Pretty much everybody knows what goat cheese is; but do they? Of course, most people know goat cheese (aka Chevre) as a white, sometimes blue-ish, crumbly cheese that appeared on a lot of cooking commercials and was popular on beet salads during the late 1980’s thanks to the cooks and chefs of Northern California.
Good, fresh, and wholesome Chevre (Goat Cheese) is a unique and important thing; using the right kind can make or break a dish. It should, in theory, be without graininess; it should be creamy, moist, lemony but also balanced with milk flavors, and it should under no circumstance have a foul or overbearing flavor.
However, it’s hard to find an exact cheese with all of those perfect properties, unless you are looking for it very carefully and at the right store, with all of the proper knowledge under your belt. There are many (and I mean many) imposter cheeses out there. They are metallic, grainy, gluey and dry and are without any nuance whatsoever.
These unprofessional and out of character types of goat cheese is what turns so many people away from its delicate yet robust and delicious flavor.
But back to knowing precisely what goat cheese is; how is it different from traditional cow cheese? Goat cheese, the longer it is aged, the tastier in becomes which is the exact opposite of cow cheese. If you take cow cheese and leave it for longer than it is supposed to be, it becomes moldy and smelly.
There are different kinds of goat cheese as well. Some variations of goat cheeses are buttery, lemony and creamy while other more firm and aged kinds are more potent and savory, with a skin of nut and cooked milk.
Aside from the essential freshly made kind, what sort of goat cheeses should I keep an eye out for? I’ll tell you!
1. Goat Brie
French “Brie” cheeses, contrary to popular belief, do not originate from classic Brie country. Instead, they come from Poitou-Charentes and the Rhone-Alpes regions. It is commonly believed that they only call it Brie cheese (even though it is no more than a style of cheese) to attract a more western-American audience.
Brie, wherever it is made, has a very mild flavor and a smooth and moist texture. The rind of the cheese is thin, and the cheese itself underneath is very delicate and tastes like cream with a hint of citrus.
2. Bonne Bouche (coming from the famous Vermont Creamery)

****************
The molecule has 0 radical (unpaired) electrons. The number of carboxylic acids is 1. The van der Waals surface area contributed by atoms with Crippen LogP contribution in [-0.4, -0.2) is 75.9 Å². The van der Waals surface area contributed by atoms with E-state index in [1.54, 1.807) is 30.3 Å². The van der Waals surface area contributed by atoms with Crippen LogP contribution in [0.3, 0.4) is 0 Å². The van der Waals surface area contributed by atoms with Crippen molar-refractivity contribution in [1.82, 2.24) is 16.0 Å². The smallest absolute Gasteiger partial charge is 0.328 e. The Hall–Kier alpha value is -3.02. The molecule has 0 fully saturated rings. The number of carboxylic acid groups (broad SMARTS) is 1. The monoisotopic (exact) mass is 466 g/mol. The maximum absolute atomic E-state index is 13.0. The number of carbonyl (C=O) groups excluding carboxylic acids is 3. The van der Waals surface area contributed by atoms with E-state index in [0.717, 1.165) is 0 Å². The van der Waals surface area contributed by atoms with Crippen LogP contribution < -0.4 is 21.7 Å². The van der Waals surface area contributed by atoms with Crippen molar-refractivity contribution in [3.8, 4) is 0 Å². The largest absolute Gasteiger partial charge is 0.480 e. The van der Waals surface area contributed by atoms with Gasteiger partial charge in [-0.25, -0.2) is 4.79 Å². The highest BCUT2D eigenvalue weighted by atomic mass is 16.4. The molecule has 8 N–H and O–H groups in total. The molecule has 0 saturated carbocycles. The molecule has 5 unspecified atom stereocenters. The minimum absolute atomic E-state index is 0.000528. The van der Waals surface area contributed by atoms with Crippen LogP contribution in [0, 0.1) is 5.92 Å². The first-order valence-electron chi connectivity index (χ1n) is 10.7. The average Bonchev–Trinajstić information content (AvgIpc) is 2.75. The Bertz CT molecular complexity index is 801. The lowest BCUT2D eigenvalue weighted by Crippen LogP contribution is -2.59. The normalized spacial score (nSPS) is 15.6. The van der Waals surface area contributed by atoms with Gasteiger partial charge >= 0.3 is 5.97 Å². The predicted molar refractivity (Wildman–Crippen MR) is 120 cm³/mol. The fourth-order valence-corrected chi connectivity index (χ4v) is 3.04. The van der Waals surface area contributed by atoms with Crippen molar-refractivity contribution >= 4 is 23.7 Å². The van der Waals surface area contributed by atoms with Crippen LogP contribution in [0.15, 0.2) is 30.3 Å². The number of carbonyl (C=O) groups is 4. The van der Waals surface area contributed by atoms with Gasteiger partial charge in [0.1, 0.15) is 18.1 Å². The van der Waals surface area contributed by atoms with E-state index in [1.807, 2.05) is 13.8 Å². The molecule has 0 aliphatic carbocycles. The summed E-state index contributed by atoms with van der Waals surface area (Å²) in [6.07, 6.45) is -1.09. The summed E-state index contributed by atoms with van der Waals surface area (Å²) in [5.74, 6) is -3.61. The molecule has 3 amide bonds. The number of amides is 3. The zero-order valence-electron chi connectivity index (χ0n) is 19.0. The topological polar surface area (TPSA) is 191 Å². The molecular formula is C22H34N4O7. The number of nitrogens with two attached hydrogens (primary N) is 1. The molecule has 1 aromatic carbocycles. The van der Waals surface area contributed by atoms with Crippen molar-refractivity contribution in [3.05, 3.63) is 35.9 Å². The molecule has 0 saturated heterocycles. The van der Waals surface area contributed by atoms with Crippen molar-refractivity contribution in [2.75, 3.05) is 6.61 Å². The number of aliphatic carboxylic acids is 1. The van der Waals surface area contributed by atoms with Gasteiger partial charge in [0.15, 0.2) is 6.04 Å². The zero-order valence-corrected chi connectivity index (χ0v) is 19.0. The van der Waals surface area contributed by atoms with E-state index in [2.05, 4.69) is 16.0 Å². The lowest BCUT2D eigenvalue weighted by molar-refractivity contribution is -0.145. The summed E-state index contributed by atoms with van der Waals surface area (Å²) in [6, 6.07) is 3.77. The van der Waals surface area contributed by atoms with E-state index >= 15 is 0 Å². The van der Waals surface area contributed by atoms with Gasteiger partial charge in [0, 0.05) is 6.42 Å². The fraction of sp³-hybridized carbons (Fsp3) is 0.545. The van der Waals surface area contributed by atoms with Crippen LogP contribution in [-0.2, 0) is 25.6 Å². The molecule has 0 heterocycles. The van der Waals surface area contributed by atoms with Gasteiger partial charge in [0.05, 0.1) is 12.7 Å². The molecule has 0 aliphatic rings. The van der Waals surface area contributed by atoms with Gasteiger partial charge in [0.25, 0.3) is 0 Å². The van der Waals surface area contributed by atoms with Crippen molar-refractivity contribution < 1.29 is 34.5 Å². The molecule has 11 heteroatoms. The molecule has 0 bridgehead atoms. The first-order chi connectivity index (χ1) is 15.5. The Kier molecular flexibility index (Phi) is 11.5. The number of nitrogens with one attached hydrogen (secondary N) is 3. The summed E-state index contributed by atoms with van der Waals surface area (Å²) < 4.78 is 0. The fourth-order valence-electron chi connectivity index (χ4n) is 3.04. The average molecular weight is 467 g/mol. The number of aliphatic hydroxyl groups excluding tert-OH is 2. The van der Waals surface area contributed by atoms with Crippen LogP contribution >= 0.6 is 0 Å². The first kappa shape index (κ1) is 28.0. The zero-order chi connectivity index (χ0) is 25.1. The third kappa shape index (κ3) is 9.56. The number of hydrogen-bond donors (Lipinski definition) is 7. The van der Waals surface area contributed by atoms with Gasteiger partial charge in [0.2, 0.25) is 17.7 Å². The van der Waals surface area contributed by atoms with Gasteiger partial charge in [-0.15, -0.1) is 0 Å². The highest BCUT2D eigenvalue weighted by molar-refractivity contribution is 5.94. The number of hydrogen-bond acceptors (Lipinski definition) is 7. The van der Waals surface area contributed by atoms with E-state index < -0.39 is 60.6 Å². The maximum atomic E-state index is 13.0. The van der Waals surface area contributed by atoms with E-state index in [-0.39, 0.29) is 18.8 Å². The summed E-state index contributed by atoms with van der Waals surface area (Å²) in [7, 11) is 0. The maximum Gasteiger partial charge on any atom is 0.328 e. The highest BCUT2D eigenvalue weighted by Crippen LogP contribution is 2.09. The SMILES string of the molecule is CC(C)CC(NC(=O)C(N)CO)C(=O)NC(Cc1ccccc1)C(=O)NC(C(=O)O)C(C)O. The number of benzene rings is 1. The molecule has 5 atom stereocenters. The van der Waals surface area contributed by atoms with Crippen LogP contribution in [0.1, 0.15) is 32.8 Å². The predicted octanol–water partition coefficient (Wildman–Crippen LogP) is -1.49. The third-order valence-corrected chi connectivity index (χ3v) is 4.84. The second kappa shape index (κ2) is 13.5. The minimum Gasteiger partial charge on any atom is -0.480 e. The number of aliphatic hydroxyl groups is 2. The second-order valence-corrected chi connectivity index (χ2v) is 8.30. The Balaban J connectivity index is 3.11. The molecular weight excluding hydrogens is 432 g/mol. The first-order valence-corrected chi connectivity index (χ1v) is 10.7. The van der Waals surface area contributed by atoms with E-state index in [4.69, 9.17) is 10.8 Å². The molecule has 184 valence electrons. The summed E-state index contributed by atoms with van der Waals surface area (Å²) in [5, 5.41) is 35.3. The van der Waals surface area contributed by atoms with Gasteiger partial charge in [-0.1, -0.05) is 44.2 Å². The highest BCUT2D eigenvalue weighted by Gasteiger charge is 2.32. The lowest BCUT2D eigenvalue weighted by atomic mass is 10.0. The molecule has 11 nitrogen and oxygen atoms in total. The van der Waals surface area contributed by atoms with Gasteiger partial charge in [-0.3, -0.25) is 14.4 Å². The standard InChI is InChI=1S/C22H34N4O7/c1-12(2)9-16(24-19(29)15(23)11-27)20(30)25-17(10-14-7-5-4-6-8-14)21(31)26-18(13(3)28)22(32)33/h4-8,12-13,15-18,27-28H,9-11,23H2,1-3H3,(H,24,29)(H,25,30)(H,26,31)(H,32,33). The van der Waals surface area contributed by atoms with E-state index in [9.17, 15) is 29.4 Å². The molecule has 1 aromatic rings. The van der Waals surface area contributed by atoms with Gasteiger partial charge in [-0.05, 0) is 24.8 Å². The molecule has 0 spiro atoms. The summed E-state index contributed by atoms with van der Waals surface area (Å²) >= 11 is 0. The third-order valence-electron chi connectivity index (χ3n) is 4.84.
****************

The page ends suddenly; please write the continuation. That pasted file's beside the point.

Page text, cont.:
This delicate cheese resembles one of France’s most traditional cheeses, originally hailing from the Loire Valley in Selles-sur-Cher. Unlike France, Bonne Bouche (which coincidentally means ‘good mouthful’) has a cheese rind that is exclusively produced with a rare type of yeast known as ‘geotrichum candidum.’
This rind has a grainy and smokey appearance that, because of its thinness, allows the cheese inside to become a delicious, oozing paste within a couple of weeks. These types of goat cheese are usually sprinkled with ash on the rind, and the ash acts as a sealant and bug repellant.
3. Garrotxa Cheese
This cheese is very interesting because almost every professed goat cheese hater that has tasted of this cheese has been one over. Its rind is medium-thickness rind with the softness of fur, to a degree, because of it’s aging process. (Fine, I’ll say it. Mold. It’s mold, okay? But you don’t eat the rind, so it’s fine.)
The inside of the cheese, however, is a different story. It is pliable, yet dense and has been aged firmly. It is somewhat tangy but is still soft and sweet like goat cheese, which is certainly a boon.
While there are dozens of other kinds of goat cheeses that you should do the research on and try for yourself, these are the most popular and most likable of cheeses. (When compared to the famous rotten cheese, which usually consists of maggots as a main course.)
There are many kinds of cheeses out there, of course, but every kind will appeal to someone. However, these are the tastiest and likable in our opinion. Enjoy!